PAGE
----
Was I angry? Yeah, I was. Was I jealous? No doubt. How angry and jealous was I? So much so that when my parents offered me the chance to go to the Mass with them, I begged off, saying I was too tired. In truth, I was afloat in a Christmas stew of envy and bitterness. It should have been me up there. Had the Church forgotten the superhero strength and stamina that I displayed by holding the two-ton bishop’s staff for over an hour? Had they overlooked the tuneful jingle-jangle of my mellifluous brand of bell-ringing at the Offertory? Obviously, they had. Well, if that was how they wanted it, then they could keep their overrated Midnight Mass for all I cared.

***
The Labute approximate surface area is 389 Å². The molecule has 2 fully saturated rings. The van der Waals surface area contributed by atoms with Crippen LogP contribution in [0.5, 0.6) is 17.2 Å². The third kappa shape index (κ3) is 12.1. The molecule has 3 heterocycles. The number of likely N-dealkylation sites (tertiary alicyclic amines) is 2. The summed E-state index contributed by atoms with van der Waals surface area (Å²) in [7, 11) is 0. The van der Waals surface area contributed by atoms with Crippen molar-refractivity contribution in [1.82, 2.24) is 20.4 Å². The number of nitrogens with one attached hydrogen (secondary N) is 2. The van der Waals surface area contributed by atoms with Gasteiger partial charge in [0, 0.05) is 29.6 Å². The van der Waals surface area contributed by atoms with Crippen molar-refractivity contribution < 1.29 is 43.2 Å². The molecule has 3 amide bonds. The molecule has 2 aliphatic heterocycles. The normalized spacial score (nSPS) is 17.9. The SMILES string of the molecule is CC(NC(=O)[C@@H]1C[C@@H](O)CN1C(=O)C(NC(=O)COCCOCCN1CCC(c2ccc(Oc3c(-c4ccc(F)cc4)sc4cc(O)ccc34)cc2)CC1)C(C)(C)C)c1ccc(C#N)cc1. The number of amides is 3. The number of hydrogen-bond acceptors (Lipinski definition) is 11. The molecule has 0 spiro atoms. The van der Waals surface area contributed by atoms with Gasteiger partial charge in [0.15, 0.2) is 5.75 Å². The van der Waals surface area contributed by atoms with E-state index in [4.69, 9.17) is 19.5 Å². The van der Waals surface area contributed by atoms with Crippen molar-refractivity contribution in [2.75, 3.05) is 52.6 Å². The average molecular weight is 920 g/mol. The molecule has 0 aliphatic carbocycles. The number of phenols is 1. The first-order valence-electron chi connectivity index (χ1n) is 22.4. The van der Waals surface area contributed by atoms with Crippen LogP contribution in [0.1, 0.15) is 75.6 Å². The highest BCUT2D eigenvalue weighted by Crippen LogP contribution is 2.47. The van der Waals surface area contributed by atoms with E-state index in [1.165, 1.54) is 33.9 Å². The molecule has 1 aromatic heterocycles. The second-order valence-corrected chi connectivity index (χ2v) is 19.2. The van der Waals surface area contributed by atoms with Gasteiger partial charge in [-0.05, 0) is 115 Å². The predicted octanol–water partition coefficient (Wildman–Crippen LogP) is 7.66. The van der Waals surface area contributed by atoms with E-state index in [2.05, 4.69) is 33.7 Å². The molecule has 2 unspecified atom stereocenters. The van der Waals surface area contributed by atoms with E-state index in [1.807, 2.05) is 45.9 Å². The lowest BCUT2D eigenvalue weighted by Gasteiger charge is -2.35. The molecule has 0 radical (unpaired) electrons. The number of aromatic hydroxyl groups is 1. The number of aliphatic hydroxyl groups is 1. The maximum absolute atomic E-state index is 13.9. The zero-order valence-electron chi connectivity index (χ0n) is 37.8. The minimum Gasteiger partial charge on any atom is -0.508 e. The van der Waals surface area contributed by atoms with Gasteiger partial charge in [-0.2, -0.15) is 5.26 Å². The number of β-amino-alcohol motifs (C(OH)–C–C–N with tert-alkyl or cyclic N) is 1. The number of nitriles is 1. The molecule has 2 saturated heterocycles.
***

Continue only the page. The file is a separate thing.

I’ve often wondered if my feelings that night somehow manifested themselves in the incident that took place on the altar at St. Ann’s Church on that Christmas Eve. Not even a half-hour after they’d left for the church, my parents came barreling into the house again, rushing my brother to the bathroom for his second round of hearty barfing. Second, as in, after the first round of vomiting, which had taken place…wait for it…ON THE ALTAR AT CHRISTMAS EVE MIDNIGHT MASS! They had to stop the proceedings in order to clean up the wicked mess my brother emitted on the most sanctified place in the church building. The parish priests also had to re-consecrate the altar before the proceedings could continue. All in all, probably a thirty to forty-five minute delay. At that point, it’s safe to say that the shine was off the apple for me. I’d take a simple funeral or wedding any day.